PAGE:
How to isolate at home when you may have COVID-19

Isolation means staying at home when you have a symptom of COVID-19 and it is possible that you have been exposed to the virus. By avoiding contact with other people, you help prevent the spread of disease to others in your home and your community.
You must:

  • go directly home and/or stay at home if you have:
    • been diagnosed with COVID-19, or are waiting to hear the results of a lab test for COVID-19
    • any symptom of COVID-19, even if mild, and have
      • been in contact with a suspected, probable or confirmed case of COVID-19
      • been told by public health (directly, through public communications or through a self-assessment tool) that you may have been exposed to COVID-19
    • returned from travel outside Canada with symptoms of COVID-19 (mandatory)Footnote *
  • monitor your symptoms as directed by your healthcare provider or Public Health Authority until they advise you that you are no longer at risk of spreading the virus to others
  • immediately contact your healthcare provider or Public Health Authority and follow their instructions if your symptoms get worse

Limit contact with others

  • Do not leave home unless it's to seek medical care.
  • Do not use public transportation (e.g. buses, taxis).
  • Arrange to have groceries and supplies dropped off at your door to minimize contact.
  • Stay in a separate room and use a separate bathroom from others in your home, if possible.
  • If you have to be in contact with others, practise physical distancing and keep at least 2 metres between yourself and the other person.
  • Avoid contact with individuals with chronic conditions, compromised immune systems and older adults.
  • Keep any interactions brief and wear a medical mask if available, or if not available, a non-medical mask or facial covering (i.e., made with at least two layers of tightly woven fabric, constructed to completely cover the nose and mouth without gaping, and secured to the head by ties or ear loops) when coughing, sneezing or if you need to be in the same room with others in the home.
  • Follow instructions online for the safe use and disposal or laundering of face masks, or as provided by your Public Health Authority.
  • Avoid contact with animals, as there have been several reports of people transmitting COVID-19 to their pets.

Keep your hands clean

  • Wash your hands often with soap and water for at least 20 seconds, and dry with disposable paper towels or dry reusable towel, replacing it when it becomes wet.
  • You can also remove dirt with a wet wipe and then use an alcohol-based hand sanitizer containing at least 60% alcohol.
  • Avoid touching your eyes, nose and mouth.
  • Cough or sneeze into the bend of your arm or into a tissue.

Avoid contaminating common items and surfaces

  • At least once daily, clean and disinfect surfaces that you touch often, like toilets, bedside tables, doorknobs, phones and television remotes.
  • Do not share personal items with others, such as toothbrushes, towels, bed linen, utensils or electronic devices.
  • To disinfect, use only approved hard-surface disinfectants that have a Drug Identification Number (DIN). A DIN is an 8-digit number given by Health Canada that confirms the disinfectant product is approved and safe for use in Canada.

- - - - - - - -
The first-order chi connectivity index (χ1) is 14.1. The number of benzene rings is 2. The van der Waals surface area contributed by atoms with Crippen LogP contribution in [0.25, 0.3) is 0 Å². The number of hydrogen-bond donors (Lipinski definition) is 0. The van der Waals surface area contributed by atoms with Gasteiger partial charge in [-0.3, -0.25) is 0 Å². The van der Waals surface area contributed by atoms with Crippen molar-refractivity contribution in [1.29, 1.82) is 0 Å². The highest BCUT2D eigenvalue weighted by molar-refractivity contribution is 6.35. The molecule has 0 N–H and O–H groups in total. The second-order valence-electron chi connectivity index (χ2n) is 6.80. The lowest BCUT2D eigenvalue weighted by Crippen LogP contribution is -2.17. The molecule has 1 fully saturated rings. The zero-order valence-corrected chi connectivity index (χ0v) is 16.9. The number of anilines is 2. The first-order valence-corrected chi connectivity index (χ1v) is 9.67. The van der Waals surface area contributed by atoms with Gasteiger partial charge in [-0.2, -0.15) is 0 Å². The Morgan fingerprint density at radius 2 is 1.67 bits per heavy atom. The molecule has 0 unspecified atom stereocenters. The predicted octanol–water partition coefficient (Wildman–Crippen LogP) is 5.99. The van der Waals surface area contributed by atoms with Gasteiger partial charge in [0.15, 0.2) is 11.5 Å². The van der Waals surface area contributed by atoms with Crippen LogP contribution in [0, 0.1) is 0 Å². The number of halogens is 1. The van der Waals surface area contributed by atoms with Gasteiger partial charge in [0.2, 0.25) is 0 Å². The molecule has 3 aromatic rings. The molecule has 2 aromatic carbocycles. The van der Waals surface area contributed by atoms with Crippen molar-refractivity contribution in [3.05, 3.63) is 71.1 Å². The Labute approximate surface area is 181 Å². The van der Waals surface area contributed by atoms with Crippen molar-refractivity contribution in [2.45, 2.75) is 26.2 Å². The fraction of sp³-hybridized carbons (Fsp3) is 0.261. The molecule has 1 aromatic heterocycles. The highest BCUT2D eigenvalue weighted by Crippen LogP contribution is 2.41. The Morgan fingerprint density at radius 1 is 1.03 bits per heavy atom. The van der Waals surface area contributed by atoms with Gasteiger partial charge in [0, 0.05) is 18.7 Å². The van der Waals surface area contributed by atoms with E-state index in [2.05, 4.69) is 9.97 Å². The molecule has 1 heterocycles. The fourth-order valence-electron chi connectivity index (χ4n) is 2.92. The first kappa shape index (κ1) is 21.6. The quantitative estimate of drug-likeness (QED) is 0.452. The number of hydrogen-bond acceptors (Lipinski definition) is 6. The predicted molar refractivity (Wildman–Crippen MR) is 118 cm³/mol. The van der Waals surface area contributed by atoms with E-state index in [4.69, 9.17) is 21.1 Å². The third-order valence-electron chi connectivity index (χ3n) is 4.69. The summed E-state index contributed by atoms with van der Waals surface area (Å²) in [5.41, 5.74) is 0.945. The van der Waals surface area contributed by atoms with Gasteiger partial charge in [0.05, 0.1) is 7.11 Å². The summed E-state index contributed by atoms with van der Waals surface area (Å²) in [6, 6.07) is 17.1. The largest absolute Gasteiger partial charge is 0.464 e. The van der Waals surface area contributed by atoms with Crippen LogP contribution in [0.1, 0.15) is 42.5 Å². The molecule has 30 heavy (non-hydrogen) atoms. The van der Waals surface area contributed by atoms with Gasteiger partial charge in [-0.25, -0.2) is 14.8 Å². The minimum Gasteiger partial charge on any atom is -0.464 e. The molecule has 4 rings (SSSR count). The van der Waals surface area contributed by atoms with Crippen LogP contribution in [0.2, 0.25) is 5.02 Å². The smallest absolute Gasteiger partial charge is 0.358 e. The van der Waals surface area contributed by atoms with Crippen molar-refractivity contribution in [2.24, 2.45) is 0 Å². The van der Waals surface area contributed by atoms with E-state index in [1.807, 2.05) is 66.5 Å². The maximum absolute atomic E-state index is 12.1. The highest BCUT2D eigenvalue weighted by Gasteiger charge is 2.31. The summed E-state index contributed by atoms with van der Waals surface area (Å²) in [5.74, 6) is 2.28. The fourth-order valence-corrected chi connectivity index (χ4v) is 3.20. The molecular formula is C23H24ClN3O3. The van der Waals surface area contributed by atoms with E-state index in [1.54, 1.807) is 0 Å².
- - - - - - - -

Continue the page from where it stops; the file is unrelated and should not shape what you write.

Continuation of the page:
• Place contaminated items that cannot be cleaned in a lined container, secure the contents and dispose of them with other household waste.
  • Put the lid of the toilet down before flushing.
  • Wearing a face mask, including a non-medical mask or facial covering (i.e., made with at least two layers of tightly woven fabric, constructed to completely cover the nose and mouth without gaping, and secured to the head by ties or ear loops), may trap respiratory droplets and stop them from contaminating surfaces around you - but wearing a mask does not reduce the need for cleaning.

Care for yourself

  • Monitor your symptoms as directed by your health care provider or Public Health Authority.
  • If your symptoms get worse, immediately contact your health care provider or public health authority and follow their instructions.
  • Get some rest, eat a balanced diet and stay in touch with others through communication devices.

Supplies to have at home when isolating

  • Medical masks if available for the case and the caregiver
  • Eye protection (face shield or goggles) for use by caregiver
  • Disposable gloves (do not re-use) for use by caregiver
  • Disposable paper towels
  • Tissues
  • Waste container with plastic liner
  • Thermometer
  • Over the counter medication to reduce fever (e.g., ibuprofen or acetaminophen)
  • Running water
  • Hand soap
  • Alcohol-based sanitizer containing at least 60% alcohol
  • Dish soap
  • Regular laundry soap
  • Regular household cleaning products
  • Hard-surface disinfectant
    • if not available, concentrated (5%) liquid bleach and a separate container for dilution
  • Alcohol prep wipes or appropriate cleaning products for high-touch electronics
Footnote 1

Quarantine Act
The Government of Canada is implementing an Emergency Order under the Quarantine Act that requires persons entering Canada-whether by air, sea or land-to isolate for 14 days if they have symptoms of COVID-19, in order to limit its introduction and spread. The 14-day period begins on the day the person enters Canada.

Return to footnote * referrer

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